* Figures from Byggnads’ pay statistics (minus average tax) and the Labour Research Service (LRS) respectively. ** Social welfare provision standards in Sweden, figures from the LRS for South Africa. *** Income of ten CEOs in the construction sector, according to the Swedish Taxation Authorities (minus average tax) and the incomes of the CEOs in the biggest South African
40 hours 4 80%
companies (minus average tax). Figures for 2006. **** Figures from Statistics Sweden and trade union sources in South Africa respectively, the cost of housing is for housing in a township. ***** Source – supermarkets in Stockholm and Cape Town respectively in April 2008.
You Pay Two Swedish Kronor (20 Eurocents) a Month 21.25 kronor per year (2,23 Euros). That is what you pay for international trade union work as a member of Byggnads (the Swedish Building Workers’ Union), Målarna (the Swedish Painters’ Union) or Elektrikerna (the Swedish Electricians’ Union). This means that nearly two kronor (20 Eurocents) from your monthly dues are used to reinforce trade unions in the construction sector around the world. Half is used for work in Europe, via the Nordic union, the NFBWW and the European Federation, the EFBWW. The main focus of work at the European level is currently (in 2008) on defending collective agreements. The market forces within the European Union are very strong and are trying to reduce prices with the help of competition. Trade unions say yes to competition but protest against price-reducing measures that have to do with poor pay and employment conditions. Several judgements passed by the European Court of Justice in the last year have gone against the trade union movement. This is why the trade unions are trying to reinforce what is called the social dimension in the EU. In
practice this means that they are busy trying to influence politicians at a national and European level so that they in turn seek to reinforce workers’ rights or at least defend reasonable conditions within the EU. The union message is that the economic success of Europe depends on European workers being able to buy goods and services. Competition on equal terms is good – but competition through social dumping and a deterioration in working conditions leads to a weaker economy and growing social tensions within the EU. The second krona (the second half of the 20 Eurocents) you pay goes to the BWI, the Building and Woodworkers’ International, with twelve million members in 350 trade unions around the whole world. The BWI’s main current focus is supporting trade unions in their struggle to conclude collective agreements. This is primarily being done by providing support for trade union training and organising workers, and by concluding agreements on reasonable working conditions with major global companies, like for example Skanska. A major focus for the BWI is also to try to stop the spread of asbestos. Canada, Russia and Brazil are examples of countries that still export large quantities of asbestos to developing nations where building workers are subjected to the carcinogenic material on a daily basis.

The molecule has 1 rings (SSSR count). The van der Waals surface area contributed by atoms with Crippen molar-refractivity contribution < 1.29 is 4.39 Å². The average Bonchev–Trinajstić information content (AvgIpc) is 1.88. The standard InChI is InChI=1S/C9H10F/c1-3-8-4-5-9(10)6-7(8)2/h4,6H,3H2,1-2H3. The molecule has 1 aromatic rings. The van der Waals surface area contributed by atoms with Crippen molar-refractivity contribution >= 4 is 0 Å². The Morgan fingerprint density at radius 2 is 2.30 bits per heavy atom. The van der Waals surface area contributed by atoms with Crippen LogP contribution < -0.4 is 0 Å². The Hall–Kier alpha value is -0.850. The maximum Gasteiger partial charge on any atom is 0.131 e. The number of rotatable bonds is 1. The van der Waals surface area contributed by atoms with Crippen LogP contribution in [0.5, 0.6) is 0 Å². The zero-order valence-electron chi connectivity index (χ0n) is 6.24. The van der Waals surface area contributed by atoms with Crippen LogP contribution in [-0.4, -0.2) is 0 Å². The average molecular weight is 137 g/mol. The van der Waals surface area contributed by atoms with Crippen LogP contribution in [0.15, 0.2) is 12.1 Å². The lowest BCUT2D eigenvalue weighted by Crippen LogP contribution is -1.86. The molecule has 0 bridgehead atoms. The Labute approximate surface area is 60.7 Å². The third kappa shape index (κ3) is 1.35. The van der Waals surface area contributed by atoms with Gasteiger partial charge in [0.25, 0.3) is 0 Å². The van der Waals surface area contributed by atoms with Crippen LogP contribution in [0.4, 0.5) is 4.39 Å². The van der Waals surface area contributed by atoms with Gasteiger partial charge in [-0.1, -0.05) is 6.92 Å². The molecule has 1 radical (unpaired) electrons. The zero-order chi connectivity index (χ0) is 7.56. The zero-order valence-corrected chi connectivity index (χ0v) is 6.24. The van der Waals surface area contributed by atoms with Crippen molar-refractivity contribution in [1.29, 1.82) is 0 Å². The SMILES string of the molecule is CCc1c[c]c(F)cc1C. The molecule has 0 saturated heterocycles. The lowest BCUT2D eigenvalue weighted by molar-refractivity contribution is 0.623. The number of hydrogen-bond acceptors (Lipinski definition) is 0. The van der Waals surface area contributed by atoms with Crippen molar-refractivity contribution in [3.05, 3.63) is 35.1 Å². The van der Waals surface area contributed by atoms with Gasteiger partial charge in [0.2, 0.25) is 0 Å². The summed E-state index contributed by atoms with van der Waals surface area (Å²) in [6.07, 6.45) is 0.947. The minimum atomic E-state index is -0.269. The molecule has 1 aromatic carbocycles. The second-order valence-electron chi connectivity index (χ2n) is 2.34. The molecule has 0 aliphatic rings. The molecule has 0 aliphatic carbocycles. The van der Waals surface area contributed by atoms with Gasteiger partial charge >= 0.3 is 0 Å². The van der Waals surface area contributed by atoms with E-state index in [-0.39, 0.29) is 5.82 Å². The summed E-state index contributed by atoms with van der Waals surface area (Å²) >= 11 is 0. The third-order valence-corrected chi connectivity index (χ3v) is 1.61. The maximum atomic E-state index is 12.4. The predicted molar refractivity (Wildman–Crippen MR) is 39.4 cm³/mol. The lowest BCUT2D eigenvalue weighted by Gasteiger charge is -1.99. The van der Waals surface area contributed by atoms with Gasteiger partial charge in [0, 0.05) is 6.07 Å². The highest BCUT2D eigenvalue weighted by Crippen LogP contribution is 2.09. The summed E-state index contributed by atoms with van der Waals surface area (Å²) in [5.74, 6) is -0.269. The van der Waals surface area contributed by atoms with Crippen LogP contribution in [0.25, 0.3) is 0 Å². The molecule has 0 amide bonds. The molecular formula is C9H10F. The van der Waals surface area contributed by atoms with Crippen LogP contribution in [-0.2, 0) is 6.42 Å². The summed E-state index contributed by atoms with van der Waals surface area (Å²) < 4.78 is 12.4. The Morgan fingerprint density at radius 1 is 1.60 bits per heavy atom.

* ITUC – Internationel Trade Union Confederation * BWI – Building and Woodworkers´ International * NFBWW – Nordic Federation of Building and Woodworkers * ETUC – European Trade Union Confederation * EFBWW – European Federation of Building and Woodworkers * SBTF – Organisation of Swedish Building and * CNTU – Council of Nordic Trade Unions Wood Workers´ Unions
On many of the construction sites conflicts over travel allowances have led to strikes. The World Cup is something positive, it provides jobs. But it has not led to better working conditions.
The trip to and from work costs a third of a day’s wage. We want free minibuses or money to cover the cost of a ticket.
Ellis Ellis Park, Johannesburg. A group play arena for 60 000 spectators being renovated at a cost of around SEK 180 million (229 million Rand, 19 million Euros). Maytome Tachi works at Trencon, one of the companies renovating Ellis Park in Johannesburg. He is sitting in the shade under a few trees outside the arena together with twenty-odd co-workers. They are having an extended break to get information from the union about how the discussions with Trencon are progressing. The discussions are about travel allowances. – We want a free minibus or money to pay for the ticket, Maytome explains. Maytome makes 16 rand an hour (SEK 12.50, 1.40 Euro). He works between 7 am and 5 pm, five days a week. – The trip to and from work costs a third of the daily wage. It is not reasonable that we should have to pay for that ourselves, he says. The officer from the trade union explains that the discussions are ongoing but that no progress has been made as yet. Chatting disappointedly the Trencon workers pack up their lunch boxes and slowly walk towards the arena. Maytome lives, like most of the construction workers building for the World Cup in South Africa, in a township built during the apartheid era.
The trip between home and the arena may be by commuter train. This is risky though. Armed robbers plague the commuter trains. Violent robberies, often both using firearms and drug related, are an everyday occurrence.